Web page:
Pressureless Infiltration of Ceramics by Molten Metals.
COLORADO SCHOOL OF MINES GOLDEN CENTER FOR WELDING AND JOINING RESEARCH
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Pressureless infiltration of molten metals into ceramics is perhaps the most cost- effective approach to liquid-metal processing of metal-matrix composites. Two approaches are currently being investigated for their respective pressureless infiltration potential. A carrier oxide approach to infiltration relies on the use of a intermediary liquid oxide which carriers the liquid metal into the capillary channels of the porous ceramic. The effectiveness of this approach was discovered by understanding the nature of wetting and spreading in copper-oxygen and copper-titanium alloy liquids in contact with alumina substrates. Aluminum oxide, a relatively cheap reinforcing material, does not develop an interface with liquid aluminum, but titanium readily wets aluminum oxide. Titanium-coated aluminum oxide surfaces are energetically conducive to the pressureless infiltration of liquid aluminum. Results from the above two approaches are discussed in detail in the following sections.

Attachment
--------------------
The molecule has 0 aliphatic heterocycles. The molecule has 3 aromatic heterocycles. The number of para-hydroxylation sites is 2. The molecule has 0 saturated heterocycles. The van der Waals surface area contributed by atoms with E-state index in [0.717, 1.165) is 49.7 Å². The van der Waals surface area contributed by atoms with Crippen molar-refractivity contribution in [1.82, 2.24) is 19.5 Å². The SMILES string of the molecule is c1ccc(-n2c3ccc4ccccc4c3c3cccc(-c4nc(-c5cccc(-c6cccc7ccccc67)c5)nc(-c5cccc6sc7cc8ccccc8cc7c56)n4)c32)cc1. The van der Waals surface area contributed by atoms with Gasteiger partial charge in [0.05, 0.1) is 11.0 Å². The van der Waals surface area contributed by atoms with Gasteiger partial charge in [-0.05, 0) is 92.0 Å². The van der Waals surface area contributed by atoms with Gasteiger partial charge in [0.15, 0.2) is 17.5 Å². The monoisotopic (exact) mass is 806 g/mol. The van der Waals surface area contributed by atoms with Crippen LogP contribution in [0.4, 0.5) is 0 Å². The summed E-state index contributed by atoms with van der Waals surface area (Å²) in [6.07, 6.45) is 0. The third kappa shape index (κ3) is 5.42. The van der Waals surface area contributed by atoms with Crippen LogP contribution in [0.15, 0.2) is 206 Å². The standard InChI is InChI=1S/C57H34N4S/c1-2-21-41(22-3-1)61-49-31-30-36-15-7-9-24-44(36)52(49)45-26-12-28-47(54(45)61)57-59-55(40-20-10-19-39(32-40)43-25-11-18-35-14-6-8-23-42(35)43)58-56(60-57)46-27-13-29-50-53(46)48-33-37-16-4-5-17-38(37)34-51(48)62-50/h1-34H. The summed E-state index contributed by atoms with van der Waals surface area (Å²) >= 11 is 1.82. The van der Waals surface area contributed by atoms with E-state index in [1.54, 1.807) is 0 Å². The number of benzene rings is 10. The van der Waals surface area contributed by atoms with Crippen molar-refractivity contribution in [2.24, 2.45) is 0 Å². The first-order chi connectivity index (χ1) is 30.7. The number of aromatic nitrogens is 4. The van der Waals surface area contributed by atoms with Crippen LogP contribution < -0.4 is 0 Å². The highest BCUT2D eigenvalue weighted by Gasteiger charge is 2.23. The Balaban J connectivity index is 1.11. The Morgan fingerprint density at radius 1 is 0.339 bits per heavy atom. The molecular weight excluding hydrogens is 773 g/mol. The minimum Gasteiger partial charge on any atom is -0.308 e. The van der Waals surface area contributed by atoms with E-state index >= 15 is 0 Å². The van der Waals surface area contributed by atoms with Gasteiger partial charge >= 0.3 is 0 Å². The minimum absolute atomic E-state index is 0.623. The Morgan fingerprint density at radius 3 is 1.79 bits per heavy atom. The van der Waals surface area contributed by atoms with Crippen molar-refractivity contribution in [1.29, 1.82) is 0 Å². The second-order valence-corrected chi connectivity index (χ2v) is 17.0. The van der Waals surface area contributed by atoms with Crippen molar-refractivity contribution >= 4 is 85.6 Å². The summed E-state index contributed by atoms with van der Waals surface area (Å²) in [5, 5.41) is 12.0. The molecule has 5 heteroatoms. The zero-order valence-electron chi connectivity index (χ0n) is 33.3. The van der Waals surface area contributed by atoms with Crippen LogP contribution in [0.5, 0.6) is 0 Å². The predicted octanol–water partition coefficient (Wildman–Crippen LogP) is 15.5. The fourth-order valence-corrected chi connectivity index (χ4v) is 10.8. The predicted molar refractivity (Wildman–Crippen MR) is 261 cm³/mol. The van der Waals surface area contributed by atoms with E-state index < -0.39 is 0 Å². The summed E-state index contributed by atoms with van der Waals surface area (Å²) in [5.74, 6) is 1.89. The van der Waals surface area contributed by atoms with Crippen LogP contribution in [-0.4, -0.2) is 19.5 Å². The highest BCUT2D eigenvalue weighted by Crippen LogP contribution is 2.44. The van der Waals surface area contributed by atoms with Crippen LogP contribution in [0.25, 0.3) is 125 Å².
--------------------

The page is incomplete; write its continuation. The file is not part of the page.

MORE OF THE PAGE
- Ceramics, Refractories and Glass
- Properties of Metals and Alloys